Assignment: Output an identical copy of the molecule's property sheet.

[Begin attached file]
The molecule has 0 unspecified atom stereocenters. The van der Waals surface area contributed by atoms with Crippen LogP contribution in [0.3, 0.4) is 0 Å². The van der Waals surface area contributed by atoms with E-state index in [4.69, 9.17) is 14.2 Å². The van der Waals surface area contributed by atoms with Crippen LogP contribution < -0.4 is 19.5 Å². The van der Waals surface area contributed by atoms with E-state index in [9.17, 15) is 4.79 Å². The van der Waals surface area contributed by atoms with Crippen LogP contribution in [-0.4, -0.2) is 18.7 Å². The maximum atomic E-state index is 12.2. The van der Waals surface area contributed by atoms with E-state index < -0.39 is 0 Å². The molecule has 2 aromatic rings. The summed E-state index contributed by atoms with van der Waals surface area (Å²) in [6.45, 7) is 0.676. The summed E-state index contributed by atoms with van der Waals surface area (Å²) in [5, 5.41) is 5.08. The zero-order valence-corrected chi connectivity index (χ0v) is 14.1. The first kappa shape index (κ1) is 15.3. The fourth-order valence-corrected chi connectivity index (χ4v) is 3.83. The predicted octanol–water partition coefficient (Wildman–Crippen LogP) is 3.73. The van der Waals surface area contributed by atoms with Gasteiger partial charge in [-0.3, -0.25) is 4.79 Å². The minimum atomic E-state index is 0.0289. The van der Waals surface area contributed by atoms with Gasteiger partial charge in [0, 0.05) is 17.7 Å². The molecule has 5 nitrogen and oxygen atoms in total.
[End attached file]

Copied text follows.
The molecule has 0 unspecified atom stereocenters. The van der Waals surface area contributed by atoms with Crippen LogP contribution in [0.3, 0.4) is 0 Å². The van der Waals surface area contributed by atoms with E-state index in [4.69, 9.17) is 14.2 Å². The van der Waals surface area contributed by atoms with Crippen LogP contribution < -0.4 is 19.5 Å². The van der Waals surface area contributed by atoms with E-state index in [9.17, 15) is 4.79 Å². The van der Waals surface area contributed by atoms with Crippen LogP contribution in [-0.4, -0.2) is 18.7 Å². The maximum atomic E-state index is 12.2. The van der Waals surface area contributed by atoms with E-state index < -0.39 is 0 Å². The molecule has 2 aromatic rings. The summed E-state index contributed by atoms with van der Waals surface area (Å²) in [6.45, 7) is 0.676. The summed E-state index contributed by atoms with van der Waals surface area (Å²) in [5, 5.41) is 5.08. The zero-order valence-corrected chi connectivity index (χ0v) is 14.1. The first kappa shape index (κ1) is 15.3. The fourth-order valence-corrected chi connectivity index (χ4v) is 3.83. The predicted octanol–water partition coefficient (Wildman–Crippen LogP) is 3.73. The van der Waals surface area contributed by atoms with Gasteiger partial charge in [-0.3, -0.25) is 4.79 Å². The minimum atomic E-state index is 0.0289. The van der Waals surface area contributed by atoms with Gasteiger partial charge in [0, 0.05) is 17.7 Å². The molecule has 5 nitrogen and oxygen atoms in total.